Bioproduction of future painkillers such as morphine could become a reality. Researchers from the University of York and GlaxoSmithKline Australia made crucial genetic discoveries in the morphinan synthesis pathway, which will allow its production in microbial systems or in genetically selected plant breeds.

Opioid alkaloids have been used as painkillers since the dawn of time. The opium latex is found as a natural product in the opium poppy plant, Papaver somniferum, and contains the analgesic alkaloid morphine, which can be processed chemically to produce heroin and other opioids for medical purposes. Despite its long use, the process to obtain these desired molecules hasn’t been modernized much and it is still based in the cultivation and extraction from the plant, but this might be about to change.

Scientists from University of York and GlaxoSmithKline Australia have discovered what could be the key gene in the synthesis of the morphinan class of alkaloids. The gene, called STORR, evolved with two other enzymes, one oxidase and one reductase. Together, the three genes configure a network that introduced in, for example, genetically modified yeast could easily lead to the bioproduction of morphinans.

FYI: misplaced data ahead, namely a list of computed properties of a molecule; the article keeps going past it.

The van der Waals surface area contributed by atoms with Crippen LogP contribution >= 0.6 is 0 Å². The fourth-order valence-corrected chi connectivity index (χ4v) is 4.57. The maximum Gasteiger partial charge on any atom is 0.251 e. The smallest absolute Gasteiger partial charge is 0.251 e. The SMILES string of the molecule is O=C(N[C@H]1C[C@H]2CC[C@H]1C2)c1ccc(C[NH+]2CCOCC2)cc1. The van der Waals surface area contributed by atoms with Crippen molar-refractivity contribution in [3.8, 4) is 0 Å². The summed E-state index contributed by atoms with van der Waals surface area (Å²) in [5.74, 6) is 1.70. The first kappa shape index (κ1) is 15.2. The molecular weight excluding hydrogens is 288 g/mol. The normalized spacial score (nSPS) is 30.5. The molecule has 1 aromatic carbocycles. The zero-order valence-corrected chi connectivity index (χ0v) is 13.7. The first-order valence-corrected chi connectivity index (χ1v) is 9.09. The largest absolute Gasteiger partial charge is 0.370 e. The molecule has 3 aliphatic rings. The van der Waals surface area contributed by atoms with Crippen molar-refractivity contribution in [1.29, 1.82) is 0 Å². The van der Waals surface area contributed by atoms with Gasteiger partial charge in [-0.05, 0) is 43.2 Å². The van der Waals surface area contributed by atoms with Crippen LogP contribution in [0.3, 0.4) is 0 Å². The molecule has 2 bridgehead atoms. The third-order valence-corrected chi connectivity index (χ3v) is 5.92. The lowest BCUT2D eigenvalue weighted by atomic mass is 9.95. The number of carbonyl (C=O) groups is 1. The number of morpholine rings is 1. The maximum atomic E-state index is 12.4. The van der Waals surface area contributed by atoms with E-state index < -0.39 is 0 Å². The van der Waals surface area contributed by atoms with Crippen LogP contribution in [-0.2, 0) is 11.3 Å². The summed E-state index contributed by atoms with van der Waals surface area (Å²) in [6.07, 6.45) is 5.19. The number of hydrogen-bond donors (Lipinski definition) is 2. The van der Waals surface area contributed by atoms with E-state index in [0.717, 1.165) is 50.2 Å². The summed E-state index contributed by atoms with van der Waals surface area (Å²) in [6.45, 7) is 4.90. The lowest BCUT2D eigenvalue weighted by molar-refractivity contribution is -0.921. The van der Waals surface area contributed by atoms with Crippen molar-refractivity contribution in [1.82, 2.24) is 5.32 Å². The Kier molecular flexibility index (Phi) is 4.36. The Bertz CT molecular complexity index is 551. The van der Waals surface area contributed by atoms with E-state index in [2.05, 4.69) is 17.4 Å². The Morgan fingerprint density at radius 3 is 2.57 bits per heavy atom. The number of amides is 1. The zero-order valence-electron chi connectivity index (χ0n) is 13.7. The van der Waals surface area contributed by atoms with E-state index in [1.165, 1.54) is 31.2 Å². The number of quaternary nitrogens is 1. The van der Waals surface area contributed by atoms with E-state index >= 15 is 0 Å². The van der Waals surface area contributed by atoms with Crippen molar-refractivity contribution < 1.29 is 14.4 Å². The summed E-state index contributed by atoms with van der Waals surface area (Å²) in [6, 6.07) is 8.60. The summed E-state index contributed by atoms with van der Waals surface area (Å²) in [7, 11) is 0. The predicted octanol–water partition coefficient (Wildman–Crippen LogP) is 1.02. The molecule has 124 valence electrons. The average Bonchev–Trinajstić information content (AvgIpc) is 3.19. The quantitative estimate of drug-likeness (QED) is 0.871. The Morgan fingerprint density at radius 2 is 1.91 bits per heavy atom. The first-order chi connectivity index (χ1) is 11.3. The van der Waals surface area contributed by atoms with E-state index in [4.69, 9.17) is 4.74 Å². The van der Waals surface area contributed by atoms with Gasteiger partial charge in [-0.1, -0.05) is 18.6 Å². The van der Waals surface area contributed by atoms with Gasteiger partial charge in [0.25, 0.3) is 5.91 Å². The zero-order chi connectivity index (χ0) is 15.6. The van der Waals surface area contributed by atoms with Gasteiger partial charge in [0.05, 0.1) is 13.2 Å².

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Yet, there is still a long way to go. The steps to produce the desired alkaloids have been described, but the links need to be appropriately connected and the whole process still has to be scaled up.

However, the essential information is already known and the recent discoveries, together with the era of garage biology, could lead to a wave of hand-made opioids, the same way hobbyist brewers prepare homemade beer. GSK, on its side, will use this knowledge as a new tool for molecular plant breeding, in order to develop tailored poppies.

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